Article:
A Visit to a Weaving Cooperative in Peru

WATCH: How Peruvian rugs are made – you’ll never believe some of the “secret” ingredients that are used in the dying process!

Women at a weaving coop in Peru's Sacred Valley

High in the Andes many people live and work much as they have for centuries, farming small plots of land using little more than hand tools, raising sheep, llamas and alpaca, and weaving their wool into beautiful blankets and garments.

In the tiny village of Chincheros, in the Sacred Valley of Peru we got a first hand look at every step in this weaving process.

Chincheros, Peru

A baby has lunch in his mother's back in Peru

The town’s weaving co-op is an effort to preserve these ancient ways by passing them on to new generations.

The artists and members of the cooperative work together in a way that generates a source of income by demonstating their techniques and selling the finished products.

Coca tea was offered to us at a weaving coop in Peru

Upon entering the small adobe building, we were offered coca tea to help us deal with the side effects of the high altitude of The Sacred Valley. We sipped as we staked out a spot on one of the benches that lined the walls.

Click here to learn how we dealt with altitude issues while in Peru

The weaving cooperative in Chincheros, Peru

Within minutes, several women brought out items used in transforming loose wool into the beautiful blankets and garments that we saw all around us.

Speaking through our guide, Eddy, as translator, Adelma introduced herself, then spoke for the group and began the demonstration.

Wool is washed using a soap made from a plant known as Sacha Paraqay

First the wool is washed using a soap made from a plant known as Sacha Paraqay.

When grated into water, the root makes detergent-like suds and the animal fibers come out naturally clean and white.

See all of our adventures in Peru!

Wool is washed using a soap made from a plant known as Sacha Paraqay

Wool is spun into yarn on small spindles that spin like a toy top

After drying, the wool is spun into yarn on small spindles that spin like a toy top.

The spinning motion winds the fibers around each other forming a continuous strand that can then be woven into cloth.

Spinning yarn at the weaving cooperative in Chincheros, Peru

But first some colors are added to liven things up. Only locally available, natural ingredients are used in the making the dyes.

Dying yarn at the weaving cooperative in Chincheros, Peru
A wide variety of plants and minerals are demonstrated as sources for the vibrant colors.

Bugs are crushed to create a red color in Peruvian rugs
Aldelma shows us how a bug that lives on the local cactus provides a red dye when crushed.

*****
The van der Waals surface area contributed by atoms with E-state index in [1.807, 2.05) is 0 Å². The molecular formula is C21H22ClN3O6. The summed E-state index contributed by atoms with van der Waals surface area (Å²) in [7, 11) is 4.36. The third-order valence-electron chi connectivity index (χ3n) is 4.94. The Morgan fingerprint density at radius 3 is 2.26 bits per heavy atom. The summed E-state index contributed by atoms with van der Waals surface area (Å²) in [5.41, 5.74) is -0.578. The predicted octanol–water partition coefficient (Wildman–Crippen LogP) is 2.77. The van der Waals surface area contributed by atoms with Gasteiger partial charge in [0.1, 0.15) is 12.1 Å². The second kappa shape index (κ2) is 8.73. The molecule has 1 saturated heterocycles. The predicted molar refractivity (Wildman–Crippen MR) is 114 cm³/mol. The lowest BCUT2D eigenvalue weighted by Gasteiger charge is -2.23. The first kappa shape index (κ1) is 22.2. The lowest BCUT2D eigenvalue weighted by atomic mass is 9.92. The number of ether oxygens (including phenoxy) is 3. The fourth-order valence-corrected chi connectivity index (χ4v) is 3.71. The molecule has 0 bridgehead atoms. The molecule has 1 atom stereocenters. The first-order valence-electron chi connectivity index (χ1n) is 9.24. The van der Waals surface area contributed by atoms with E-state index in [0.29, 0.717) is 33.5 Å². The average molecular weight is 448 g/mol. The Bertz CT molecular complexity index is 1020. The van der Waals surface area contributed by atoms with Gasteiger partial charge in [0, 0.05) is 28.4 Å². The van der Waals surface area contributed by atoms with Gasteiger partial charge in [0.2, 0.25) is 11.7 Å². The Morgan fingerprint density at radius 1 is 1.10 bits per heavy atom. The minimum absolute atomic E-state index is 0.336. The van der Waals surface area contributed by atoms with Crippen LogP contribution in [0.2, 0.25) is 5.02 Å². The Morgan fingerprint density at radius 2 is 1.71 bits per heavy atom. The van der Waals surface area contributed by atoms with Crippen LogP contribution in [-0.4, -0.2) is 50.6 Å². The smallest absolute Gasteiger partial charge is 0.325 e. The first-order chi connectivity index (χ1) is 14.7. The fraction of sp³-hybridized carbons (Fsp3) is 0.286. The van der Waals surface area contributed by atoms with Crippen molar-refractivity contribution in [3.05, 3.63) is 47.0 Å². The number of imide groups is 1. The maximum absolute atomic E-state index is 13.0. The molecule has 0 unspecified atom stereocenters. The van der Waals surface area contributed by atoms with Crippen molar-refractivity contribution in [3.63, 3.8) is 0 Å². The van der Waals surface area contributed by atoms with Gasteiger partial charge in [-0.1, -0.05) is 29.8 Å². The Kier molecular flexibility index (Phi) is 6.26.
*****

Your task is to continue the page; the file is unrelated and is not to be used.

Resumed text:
The many colors of Peruvian wool

We learned that urine from children 6 to 15 years-old is kept for a month to ferment and then used to set the colors into the wool. According to Adelma, it must be kids’ pee.

When we asked why, the answer was simple, urine from anyone older is “not good.” We can only assume that over time they have tested this theory and discovered it to be true.

Dying wool at the weaving cooperative in Chincheros, Peru

Dying wool in Peru

Colors may be changed drastically – simply by adding ingredients like lemon or salt into the mix.

A four post weaving loom in Peru

Once the yarn is colorful, it’s time for the weaving to begin. Two types of looms were demonstrated.

The first loom is very simple and stands upright. Two people thread the yarn through the loom by tossing it back and forth, producing a fabric that is reversible.

The backstrap loom is a bit more complex, but still uses the same basic methods. It is designed for one person and is named for the strap worn around the weaver’s back that keeps the strands tight.

This is better for the more complex designs and figures that are woven into the final fabrics.

The weaving cooperative in Chincheros, Peru

It was amazing to watch these forms take shape one line at a time, as each strand of yarn was added. There are no patterns involved, each work is firmly rooted in the mind of the artist.

Women at a weaving coop in Peru's Sacred Valley

Most of the symbols are taken from nature, animals, mountains, rivers, plants or the like, in a showing of reverence for Pachamama, Mother Earth.

Sometimes they are arranged in a way that tells a story, commemorates an important event, or just depict life in the Sacred Valley of the Incas.

A day-to-day life that remains remarkably untouched by the so-called modern world.

Roof shrines in The Sacred Valley, PeruIn town Eddy tells us how the people of The Sacred Valley hold on to their traditions and directs our attention to the roofs of the houses. Small shrines including a cross indicating the family is Christian, ceramic bulls for strength and fertility, a cask of corn beer to tie them to their ancestors, and a vial of holy water to sanctify the house.

Choclo con queso in PeruWe sneak in some street food and grab a choclo con queso – yum! The cheese is unbelievably buttery.

David & Veronica, GypsyNester.com

Delve Deeper:
See more secrets of The Sacred Valley in Peru!
Click here to learn how we dealt with altitude issues while in Peru
Click to see all of our adventures in Peru!

Click here to see our full adventure with Road Scholar – a not-for-profit organization – through Ecuador, Peru, The Galapagos Islands, Machu Picchu and much, much more!

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71 thoughts on “A Visit to a Weaving Cooperative in Peru”

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  3. Hi!